Minor Characters--the Fred and Ethels in your StoryCan you imagine Lucy and Ricky Ricardo without Fred and Ethel Mertz? In every story you need your Fred and Ethels—someone for your hero and heroine to interact with. Nobody can live in a vacuum for long, even fictional characters. They need advocates and opponents that help define who they are.
Think about your characters' flaws and strengths. Then think about the story question you have set up in the opening. In my story, WALTZING WITH ALLIGATORS, a small town Alabama girl finds out she's the kidnapped daughter of a New England financier and has just inherited an enormous fortune. She's grown up without means and has been looked down on all her life by the wealthy members of her community. The inciting incident throws her into a moral quandary. The story question is: Will Gracie accept her inheritance? My job in my story is to setup situations and find secondary characters who will force Gracie to examine and change her attitude about her unexpected windfall.
Have you chosen secondary characters for your story who will force your main characters to grow and change enough during the course of the story so they will deserve their HEA at the end of the story? Look for allies, mentors, and enemies who will complement as well as oppose your hero and heroine's personality traits.
Mentors will force the hero and heroine to look within themselves and acknowledge their flaws and failings, then challenge them to overcome their weaknesses. The enemies will strike at those weaknesses and try to bring your hero and heroine to their knees. Their attacks will cause your hero and heroines to find the inner strength he or she needs to triumph and grow. The allies are the hero and heroine's support group—the best friends—someone to keep them on a steady course when the going gets rough.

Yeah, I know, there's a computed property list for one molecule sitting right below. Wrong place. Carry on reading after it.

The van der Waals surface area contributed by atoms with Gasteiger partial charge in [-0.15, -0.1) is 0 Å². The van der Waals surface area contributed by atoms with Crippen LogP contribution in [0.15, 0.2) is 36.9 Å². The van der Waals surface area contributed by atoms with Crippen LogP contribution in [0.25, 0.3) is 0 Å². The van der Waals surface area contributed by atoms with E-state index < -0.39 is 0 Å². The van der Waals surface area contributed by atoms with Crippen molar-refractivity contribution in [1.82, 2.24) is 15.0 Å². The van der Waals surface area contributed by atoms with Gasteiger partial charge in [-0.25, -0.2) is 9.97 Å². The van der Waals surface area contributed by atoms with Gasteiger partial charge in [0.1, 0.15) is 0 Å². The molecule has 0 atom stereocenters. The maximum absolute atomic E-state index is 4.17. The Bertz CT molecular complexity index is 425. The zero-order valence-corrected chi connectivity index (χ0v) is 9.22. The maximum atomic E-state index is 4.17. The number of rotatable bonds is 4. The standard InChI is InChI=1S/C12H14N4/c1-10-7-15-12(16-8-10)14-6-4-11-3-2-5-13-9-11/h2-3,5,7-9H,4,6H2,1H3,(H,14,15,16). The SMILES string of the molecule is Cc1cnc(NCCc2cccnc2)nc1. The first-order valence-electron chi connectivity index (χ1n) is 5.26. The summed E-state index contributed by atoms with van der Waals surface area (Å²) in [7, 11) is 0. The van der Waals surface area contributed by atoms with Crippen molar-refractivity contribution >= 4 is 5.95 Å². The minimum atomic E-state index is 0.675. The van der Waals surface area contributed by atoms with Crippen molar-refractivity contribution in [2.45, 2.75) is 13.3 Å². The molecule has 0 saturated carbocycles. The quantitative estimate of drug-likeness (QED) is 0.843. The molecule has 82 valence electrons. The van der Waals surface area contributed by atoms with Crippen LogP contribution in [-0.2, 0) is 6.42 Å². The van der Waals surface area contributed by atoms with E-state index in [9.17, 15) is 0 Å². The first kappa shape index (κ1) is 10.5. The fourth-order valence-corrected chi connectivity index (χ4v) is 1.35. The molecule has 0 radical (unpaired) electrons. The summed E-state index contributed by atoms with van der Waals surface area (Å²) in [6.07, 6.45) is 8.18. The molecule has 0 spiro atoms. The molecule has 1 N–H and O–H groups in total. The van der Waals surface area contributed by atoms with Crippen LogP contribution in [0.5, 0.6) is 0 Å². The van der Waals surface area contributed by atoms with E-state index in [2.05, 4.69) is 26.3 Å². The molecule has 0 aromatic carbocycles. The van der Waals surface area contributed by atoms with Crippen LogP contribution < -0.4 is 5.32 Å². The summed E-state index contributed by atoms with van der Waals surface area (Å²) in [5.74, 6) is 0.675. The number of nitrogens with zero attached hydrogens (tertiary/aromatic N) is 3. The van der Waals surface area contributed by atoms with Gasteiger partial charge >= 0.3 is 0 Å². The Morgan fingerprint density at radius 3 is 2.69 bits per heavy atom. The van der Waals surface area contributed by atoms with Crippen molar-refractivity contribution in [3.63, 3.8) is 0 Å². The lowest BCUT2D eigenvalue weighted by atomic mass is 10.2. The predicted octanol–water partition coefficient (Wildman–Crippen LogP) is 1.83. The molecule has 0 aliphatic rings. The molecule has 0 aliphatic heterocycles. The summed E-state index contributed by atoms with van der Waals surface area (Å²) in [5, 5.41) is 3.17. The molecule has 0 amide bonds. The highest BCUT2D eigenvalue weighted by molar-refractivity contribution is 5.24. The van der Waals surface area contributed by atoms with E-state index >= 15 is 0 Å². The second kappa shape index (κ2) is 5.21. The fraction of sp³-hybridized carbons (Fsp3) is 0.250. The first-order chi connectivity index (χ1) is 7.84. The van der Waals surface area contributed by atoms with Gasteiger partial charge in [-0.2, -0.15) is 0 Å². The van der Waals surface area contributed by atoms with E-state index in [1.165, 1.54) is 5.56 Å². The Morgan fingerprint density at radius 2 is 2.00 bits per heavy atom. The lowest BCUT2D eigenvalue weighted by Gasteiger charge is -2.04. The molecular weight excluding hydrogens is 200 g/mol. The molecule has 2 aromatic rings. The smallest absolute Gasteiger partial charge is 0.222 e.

The very nature of a hero or heroine makes them prone to perfection in our minds, while our secondary characters are often handicapped with interesting flaws and quirks that add color and humor to the story. Janet Evanovich's character from the Stephanie Plum series, Grandma Mazur, is one such character. If the story gets too dark, she's there to lighten it up. One of my favorite uses for minor characters is to add humor when the hero and heroine begin to take things too seriously.
Just one caution about these interesting sidekicks: If you're like me, you might fall a little too much in love with your secondary characters. You may have to watch that they don't steal the spotlight from your hero or heroine and run away with your story. For me, the risk is worth the gain. Give them jobs and make them work for their glory. They won't disappoint you. Secondary characters are the way of the Force.